Reliability of continuous pulse contour cardiac output measurement during hemodynamic instability
J Clin Monit Comput 2007;21:237-242
Johansson A, Chew M
Purpose The purpose of this study was to evaluate the reliability of pulse contour cardiac output (PCCO) (PiCCO catheter, Pulsion Medican Systems, Germany) measurements in an animal model of hemodynamic instability.
Background Cardiac output is a useful monitor in anesthesia and critical care but is difficult to measure safely and accurately. It is especially useful when intravascular volume is changing and when vasopressors are being administered. Clinically, cardiac output is most commonly measured by thermodilution with a pulmonary artery (PA) catheter. The use of PA catheters is limited, however, by associated risks and the general lack of evidence that the information from PA catheters contribute to improved patient outcomes.
Pulse Contour Cardiac Output (PCCO) monitoring generates a cardiac output value by analysis of an arterial pressure waveform. PCCO must be periodically calibrated against a transpulmonary thermodilution cardiac output (TpCO) measurement. TpCO requires a central venous line and a central arterial line (often femoral or axillary).
Studies evaluating the accuracy of PCCO measurements have yielded contradictory results. Few studies have examined the accuracy of PCCO in hemodynamically unstable patients.
Methodology This prospective, randomized study was conducted in 15 pigs weighing between 20 and 25 kg. The pigs were anesthetized, intubated, and mechanically ventilated. IV fluid was infused at 10 ml/kg/h. Nine pigs received an infusion of bacterial endotoxin to simulate sepsis. Six pigs served as controls. All pigs received a central venous and central arterial line for TpCO monitoring. The PCCO monitor was connected to the central arterial line.
At time zero (T0), after the pigs were prepared, the PCCO was calibrated to the TpCO. Each hour thereafter for six hours (T1 through T6) PCCO measurements were taken before and after the PCCO was calibrated to the TpCO. In the experimental pigs, the endotoxin infusion was begun at T1. Heart rate (HR), mean arterial pressure (MAP), and central venous pressure (CVP) measurements were also recorded at all data collection points.
Result Pigs given endotoxin became hypotensive and their TpCO changed by 46% over time. Their PCCO values before calibration were statistically and/or clinically significantly different from the TpCO values at multiple time points during the study. PCCO values immediately after calibration were reflective of TpCO values.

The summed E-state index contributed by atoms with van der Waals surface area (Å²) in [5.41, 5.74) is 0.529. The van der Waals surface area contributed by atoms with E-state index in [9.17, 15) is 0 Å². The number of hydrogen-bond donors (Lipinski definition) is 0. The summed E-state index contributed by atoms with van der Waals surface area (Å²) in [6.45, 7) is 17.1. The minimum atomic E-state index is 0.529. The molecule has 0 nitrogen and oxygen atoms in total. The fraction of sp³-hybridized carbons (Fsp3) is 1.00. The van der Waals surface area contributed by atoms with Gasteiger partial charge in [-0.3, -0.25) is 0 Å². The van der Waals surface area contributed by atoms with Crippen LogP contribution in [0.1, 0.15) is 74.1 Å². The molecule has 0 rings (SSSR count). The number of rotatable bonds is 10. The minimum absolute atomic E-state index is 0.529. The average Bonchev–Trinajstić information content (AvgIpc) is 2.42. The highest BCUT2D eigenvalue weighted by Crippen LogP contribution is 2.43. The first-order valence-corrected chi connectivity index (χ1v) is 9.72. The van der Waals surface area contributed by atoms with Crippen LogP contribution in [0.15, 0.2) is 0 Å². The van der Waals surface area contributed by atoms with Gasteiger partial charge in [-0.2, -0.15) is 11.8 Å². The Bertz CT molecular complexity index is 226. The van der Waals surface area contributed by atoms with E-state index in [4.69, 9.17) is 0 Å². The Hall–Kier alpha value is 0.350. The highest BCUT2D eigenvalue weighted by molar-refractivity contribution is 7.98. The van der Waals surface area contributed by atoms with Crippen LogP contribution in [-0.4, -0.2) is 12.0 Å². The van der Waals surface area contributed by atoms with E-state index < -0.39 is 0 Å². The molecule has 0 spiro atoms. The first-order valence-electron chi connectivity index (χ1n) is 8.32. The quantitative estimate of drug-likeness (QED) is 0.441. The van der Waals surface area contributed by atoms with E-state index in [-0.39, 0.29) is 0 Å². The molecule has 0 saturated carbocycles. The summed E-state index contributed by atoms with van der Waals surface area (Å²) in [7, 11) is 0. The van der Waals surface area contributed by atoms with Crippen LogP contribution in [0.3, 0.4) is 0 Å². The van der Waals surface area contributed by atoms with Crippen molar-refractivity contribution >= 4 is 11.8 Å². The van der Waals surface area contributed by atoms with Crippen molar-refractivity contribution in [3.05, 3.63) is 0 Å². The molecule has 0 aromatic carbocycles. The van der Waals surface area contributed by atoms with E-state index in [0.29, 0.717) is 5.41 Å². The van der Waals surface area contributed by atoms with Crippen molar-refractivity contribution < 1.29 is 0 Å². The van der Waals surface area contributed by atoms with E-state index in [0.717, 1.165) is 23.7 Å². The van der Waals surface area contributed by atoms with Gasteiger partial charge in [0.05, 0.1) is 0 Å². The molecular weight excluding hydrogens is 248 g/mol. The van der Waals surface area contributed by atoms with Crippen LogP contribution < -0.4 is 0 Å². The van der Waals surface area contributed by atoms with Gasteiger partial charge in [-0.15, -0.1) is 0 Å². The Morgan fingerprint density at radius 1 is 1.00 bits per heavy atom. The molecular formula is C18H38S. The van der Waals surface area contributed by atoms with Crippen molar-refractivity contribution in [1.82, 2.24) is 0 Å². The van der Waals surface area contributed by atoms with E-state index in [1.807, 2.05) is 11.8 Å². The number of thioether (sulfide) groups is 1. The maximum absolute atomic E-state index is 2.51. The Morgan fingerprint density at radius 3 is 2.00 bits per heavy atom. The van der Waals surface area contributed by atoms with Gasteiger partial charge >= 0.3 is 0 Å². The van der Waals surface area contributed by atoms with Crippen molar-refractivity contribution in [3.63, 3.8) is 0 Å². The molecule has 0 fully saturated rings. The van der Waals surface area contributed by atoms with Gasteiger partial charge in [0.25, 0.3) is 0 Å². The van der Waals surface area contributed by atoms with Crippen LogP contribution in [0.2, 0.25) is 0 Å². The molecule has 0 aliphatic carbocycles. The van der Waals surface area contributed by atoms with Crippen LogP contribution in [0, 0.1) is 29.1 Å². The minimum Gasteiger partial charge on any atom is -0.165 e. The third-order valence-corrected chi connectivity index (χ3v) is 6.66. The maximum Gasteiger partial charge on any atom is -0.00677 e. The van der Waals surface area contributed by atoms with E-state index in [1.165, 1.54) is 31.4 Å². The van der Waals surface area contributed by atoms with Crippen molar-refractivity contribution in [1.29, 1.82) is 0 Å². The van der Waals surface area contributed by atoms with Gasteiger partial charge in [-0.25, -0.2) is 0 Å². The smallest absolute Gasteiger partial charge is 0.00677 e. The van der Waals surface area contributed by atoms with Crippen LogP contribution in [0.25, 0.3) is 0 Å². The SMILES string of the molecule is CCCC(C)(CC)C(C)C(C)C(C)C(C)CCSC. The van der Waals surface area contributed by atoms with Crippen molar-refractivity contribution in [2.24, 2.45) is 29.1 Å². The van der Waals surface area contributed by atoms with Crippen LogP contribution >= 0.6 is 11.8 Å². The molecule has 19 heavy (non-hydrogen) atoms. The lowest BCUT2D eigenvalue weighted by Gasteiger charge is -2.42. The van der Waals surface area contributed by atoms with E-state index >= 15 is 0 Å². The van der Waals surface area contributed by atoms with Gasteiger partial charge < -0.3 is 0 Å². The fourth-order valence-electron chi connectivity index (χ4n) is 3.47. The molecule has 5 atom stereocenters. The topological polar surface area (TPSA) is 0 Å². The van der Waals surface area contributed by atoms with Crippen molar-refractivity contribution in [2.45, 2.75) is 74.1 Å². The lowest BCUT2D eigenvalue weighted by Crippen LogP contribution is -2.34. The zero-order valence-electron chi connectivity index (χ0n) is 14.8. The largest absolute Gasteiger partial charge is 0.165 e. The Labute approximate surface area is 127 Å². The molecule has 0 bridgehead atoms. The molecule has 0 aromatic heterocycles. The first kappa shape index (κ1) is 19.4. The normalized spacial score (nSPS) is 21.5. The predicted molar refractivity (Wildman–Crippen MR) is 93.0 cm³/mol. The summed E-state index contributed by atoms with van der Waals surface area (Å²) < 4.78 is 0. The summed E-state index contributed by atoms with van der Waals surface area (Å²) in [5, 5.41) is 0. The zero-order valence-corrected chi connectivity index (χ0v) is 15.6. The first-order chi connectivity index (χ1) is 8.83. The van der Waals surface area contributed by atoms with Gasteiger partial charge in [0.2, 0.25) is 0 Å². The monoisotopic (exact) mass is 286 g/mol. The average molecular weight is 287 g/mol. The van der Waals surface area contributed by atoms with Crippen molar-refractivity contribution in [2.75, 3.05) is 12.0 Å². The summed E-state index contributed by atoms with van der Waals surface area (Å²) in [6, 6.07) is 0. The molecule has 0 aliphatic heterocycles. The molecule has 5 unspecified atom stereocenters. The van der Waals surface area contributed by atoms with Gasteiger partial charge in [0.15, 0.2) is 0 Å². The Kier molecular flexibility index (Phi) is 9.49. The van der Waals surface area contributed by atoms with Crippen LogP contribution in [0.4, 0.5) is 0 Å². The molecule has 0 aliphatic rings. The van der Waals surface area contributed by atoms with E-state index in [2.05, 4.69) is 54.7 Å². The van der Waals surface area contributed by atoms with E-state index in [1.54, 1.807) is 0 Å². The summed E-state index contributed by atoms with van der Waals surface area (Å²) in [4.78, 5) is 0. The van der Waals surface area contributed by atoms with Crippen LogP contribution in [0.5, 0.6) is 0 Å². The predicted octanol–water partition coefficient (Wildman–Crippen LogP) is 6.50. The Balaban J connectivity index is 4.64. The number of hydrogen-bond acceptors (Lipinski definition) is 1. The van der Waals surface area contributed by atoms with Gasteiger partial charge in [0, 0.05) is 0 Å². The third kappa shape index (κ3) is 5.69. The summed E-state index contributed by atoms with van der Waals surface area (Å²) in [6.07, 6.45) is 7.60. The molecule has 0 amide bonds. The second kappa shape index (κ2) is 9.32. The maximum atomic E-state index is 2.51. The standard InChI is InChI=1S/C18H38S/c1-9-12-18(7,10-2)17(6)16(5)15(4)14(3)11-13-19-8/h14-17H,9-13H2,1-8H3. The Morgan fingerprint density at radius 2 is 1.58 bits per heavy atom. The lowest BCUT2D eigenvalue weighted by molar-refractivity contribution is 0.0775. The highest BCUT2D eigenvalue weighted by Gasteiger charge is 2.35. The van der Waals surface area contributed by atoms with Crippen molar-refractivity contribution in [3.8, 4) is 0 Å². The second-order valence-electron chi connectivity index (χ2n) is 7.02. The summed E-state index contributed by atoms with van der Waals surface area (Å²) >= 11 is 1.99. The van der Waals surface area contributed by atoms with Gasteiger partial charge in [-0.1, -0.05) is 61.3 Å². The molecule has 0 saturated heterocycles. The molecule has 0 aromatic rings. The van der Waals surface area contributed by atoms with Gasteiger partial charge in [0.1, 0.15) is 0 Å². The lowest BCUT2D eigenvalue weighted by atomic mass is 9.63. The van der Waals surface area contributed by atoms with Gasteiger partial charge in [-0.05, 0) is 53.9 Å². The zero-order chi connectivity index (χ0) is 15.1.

Conclusion In hemodynamically unstable animals, PCCO was unacceptably different from TpCO values; their agreement differing by 56%. The hemodynamic changes that accompany hemodynamic instability resulted in grossly inaccurate PCCO values.
We regularly treat patients undergoing significant changes in stroke volume, cardiac output, and systemic vascular resistance without knowing which values have changed or how much they have changed. We often make good guesses about what has changed based upon our knowledge of physiology, pharmacology, indirect indicators, and experience. I don’t think any of us would be willing to give up blood pressure monitoring during an anesthetic. I suspect there will come a time when we will feel the same way about cardiac output monitoring. Of course, we don’t use cardiac output monitoring very much right now because it is highly invasive (and thus adds risk), expensive, and fairly labor intensive to set up and use. If and when cardiac output monitoring becomes as low risk, inexpensive, and accurate as oscillometric blood pressure monitoring I think we’ll feel differently about it.
A number of alternatives to Swan-Ganz thermodilution cardiac output monitoring have been under development for decades with little success. This one analyzes the area under the curve of an arterial line waveform to generate a cardiac output. Since it must be calibrated to a transpulmonary cardiac output value (a technique closely related to the pulmonary artery catheter cardiac output measurements we are familiar with) PCCO isn’t a replacement for the more invasive techniques. It simply adds information by providing hands off, continuous, real time cardiac output monitoring.
My first thought when reading this article was that the investigators had chosen the wrong “gold standard” against which to compare the PCCO. While thermodilution cardiac output monitoring has long been the best we had clinically, it isn’t all that accurate; about ?19%. (Every wonder why you shot multiple COs and averaged them?) Given how far off the PCCO values in this study were from the thermodilution values, however, the inaccuracy of the thermodilution measurements is unlikely to be an issue.
This study is important because we are most anxious to know what the cardiac output is when a patient is unstable. What the study shows is that when hemodynamics are unstable, pulse contour cardiac output monitoring is currently a non-starter.
Michael Fiedler, PhD, CRNA